Figure out how you work best, and stick to it. For me, this means a clean and tidy desk, quiet, between the hours of 8pm and 2am, a few candles lit, a few days before my deadline, with a bag of Doritos. If I’ve got ages til my deadline, it’s morning, or my flat’s a mess? Forget it. Stick with what you’re good at, it’ll make it all a lot easier.

Research, and research again. It’s so easy to fall into the trap of doing just enough research to support your work, but my highest grades have come from pieces where I’ve spent a good few days holed up in the library. Tedious, but worth it, and at the end of the day, there’s no point spending £9,000 and not giving it your all.

Take photos of everything. There will come a day where you want to look back on it all, and right now, I’d have nothing to look at.

See more, do more. It’s easy to waste away your evenings curled up in bed with Netflix (especially if, like me, you decide to live with your significant other), when there are so many other things you could be doing. My university is in London, which means there are only about seven billion things I could be doing. You won’t remember the evening you spent in watching House of Cards, but you will remember the night you did a midnight tour of the city, or the day you packed up a picnic and sat in the park. Make memories you will look back on with a smile.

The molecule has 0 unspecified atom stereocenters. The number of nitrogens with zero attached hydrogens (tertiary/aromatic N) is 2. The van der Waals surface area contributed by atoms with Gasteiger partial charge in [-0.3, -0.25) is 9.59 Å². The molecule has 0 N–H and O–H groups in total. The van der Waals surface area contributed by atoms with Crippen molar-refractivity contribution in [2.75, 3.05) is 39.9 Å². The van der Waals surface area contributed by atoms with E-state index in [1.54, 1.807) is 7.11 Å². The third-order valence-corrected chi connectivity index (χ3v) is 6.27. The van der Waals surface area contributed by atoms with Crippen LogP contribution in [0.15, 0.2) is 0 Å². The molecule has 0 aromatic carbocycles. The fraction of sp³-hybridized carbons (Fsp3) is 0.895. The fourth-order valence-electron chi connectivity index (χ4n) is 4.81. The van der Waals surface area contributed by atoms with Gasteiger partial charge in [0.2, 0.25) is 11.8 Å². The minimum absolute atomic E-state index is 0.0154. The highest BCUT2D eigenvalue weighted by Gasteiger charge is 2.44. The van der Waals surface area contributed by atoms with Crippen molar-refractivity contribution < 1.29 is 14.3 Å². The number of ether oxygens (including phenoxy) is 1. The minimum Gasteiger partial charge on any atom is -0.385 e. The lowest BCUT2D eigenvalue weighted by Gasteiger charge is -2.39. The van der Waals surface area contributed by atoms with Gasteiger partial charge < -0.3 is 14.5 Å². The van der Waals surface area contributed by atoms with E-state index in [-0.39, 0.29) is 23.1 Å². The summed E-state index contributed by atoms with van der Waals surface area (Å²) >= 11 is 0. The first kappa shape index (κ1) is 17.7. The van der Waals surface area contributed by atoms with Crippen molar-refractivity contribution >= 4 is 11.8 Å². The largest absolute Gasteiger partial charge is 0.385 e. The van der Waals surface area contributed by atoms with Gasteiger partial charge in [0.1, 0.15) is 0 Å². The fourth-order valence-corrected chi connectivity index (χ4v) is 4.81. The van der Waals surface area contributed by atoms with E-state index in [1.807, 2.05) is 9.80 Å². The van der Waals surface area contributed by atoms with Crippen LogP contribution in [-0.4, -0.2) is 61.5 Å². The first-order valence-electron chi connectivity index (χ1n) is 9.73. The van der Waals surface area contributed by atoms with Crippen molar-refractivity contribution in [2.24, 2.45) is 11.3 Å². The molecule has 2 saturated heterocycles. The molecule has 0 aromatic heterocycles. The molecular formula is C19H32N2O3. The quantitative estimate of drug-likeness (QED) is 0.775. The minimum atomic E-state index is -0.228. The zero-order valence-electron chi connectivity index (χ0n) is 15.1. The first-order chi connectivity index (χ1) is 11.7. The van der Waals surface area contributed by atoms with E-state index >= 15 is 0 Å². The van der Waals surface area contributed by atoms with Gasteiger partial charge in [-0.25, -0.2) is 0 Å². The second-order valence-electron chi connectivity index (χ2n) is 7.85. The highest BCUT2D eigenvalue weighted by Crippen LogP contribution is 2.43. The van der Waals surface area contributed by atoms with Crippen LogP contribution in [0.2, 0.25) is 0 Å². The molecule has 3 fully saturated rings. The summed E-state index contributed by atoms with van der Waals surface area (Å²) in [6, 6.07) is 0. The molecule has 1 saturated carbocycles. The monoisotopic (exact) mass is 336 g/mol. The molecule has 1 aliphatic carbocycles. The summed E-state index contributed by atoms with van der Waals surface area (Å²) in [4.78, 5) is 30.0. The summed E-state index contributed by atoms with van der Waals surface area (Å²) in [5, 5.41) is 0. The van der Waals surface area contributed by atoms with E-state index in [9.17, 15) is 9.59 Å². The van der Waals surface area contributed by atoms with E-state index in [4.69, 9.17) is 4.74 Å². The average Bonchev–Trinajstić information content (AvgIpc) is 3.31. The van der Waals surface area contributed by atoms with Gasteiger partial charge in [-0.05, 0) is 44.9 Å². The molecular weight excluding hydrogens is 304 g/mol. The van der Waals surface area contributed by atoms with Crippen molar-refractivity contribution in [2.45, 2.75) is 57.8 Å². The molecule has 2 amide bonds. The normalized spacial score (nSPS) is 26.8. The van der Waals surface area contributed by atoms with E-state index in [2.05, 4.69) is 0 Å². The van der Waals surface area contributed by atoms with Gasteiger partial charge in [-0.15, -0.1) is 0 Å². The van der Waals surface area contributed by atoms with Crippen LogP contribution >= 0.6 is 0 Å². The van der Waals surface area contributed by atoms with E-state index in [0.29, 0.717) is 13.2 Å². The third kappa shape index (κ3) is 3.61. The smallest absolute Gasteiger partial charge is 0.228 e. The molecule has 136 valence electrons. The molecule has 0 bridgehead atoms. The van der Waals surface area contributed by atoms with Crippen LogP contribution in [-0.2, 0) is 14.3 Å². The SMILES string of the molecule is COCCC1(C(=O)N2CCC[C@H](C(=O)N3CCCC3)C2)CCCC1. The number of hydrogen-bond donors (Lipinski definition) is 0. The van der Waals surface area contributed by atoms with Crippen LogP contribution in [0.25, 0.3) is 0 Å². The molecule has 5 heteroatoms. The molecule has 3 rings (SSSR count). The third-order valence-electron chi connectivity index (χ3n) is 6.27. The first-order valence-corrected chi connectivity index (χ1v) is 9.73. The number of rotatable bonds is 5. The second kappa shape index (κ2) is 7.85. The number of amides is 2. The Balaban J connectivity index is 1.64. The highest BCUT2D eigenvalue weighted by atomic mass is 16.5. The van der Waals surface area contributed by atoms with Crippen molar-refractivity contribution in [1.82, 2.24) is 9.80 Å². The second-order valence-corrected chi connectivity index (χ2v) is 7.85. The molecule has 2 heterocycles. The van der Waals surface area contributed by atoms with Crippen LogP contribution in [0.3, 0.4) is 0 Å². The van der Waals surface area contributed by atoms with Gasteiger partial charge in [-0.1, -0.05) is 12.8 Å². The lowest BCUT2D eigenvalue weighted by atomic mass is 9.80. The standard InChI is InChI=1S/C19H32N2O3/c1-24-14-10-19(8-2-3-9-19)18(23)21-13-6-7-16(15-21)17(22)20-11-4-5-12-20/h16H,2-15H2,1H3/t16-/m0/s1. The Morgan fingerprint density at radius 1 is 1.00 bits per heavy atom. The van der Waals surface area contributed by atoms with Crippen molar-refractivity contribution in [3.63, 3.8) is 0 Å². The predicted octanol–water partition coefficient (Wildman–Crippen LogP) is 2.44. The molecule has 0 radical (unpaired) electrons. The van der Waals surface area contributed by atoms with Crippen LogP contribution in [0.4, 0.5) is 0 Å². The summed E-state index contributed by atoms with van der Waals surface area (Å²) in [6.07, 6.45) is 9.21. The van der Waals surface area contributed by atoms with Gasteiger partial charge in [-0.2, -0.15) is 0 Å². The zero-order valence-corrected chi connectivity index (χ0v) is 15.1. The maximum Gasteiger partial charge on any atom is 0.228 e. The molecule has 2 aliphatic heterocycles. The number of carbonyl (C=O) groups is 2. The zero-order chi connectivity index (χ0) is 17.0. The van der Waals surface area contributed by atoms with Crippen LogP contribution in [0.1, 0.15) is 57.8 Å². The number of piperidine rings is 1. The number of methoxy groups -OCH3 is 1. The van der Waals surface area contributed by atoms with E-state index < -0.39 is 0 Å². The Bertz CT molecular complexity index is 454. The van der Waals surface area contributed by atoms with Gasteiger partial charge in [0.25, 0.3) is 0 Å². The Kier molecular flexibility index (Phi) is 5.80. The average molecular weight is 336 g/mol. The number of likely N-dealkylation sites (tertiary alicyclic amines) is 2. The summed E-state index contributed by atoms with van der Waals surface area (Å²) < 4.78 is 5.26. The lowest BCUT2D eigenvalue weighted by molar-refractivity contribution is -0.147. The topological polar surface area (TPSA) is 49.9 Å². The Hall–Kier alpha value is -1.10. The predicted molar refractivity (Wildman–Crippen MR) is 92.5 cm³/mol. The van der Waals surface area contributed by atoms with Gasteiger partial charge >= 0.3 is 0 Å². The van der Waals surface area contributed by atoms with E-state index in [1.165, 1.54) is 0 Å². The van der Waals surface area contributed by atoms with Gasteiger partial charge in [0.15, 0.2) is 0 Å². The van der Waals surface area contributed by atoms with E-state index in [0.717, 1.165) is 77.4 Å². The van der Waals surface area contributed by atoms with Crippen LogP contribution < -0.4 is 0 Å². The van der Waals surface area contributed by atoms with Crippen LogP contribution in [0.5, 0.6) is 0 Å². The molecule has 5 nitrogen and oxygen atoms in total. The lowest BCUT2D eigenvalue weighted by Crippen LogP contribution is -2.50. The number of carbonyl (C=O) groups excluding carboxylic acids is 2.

Don’t plan things to buy when your student loan comes in. I seem to start every term with a list of things to buy, then all of a sudden, you’ve blown a third of your budget for four months in less than a week. It happens. However, when you can’t afford to buy Christmas presents, or you can’t pay your electricity bill, you’ll wish you hadn’t bought six new MAC lipsticks. Which brings me on to my next point…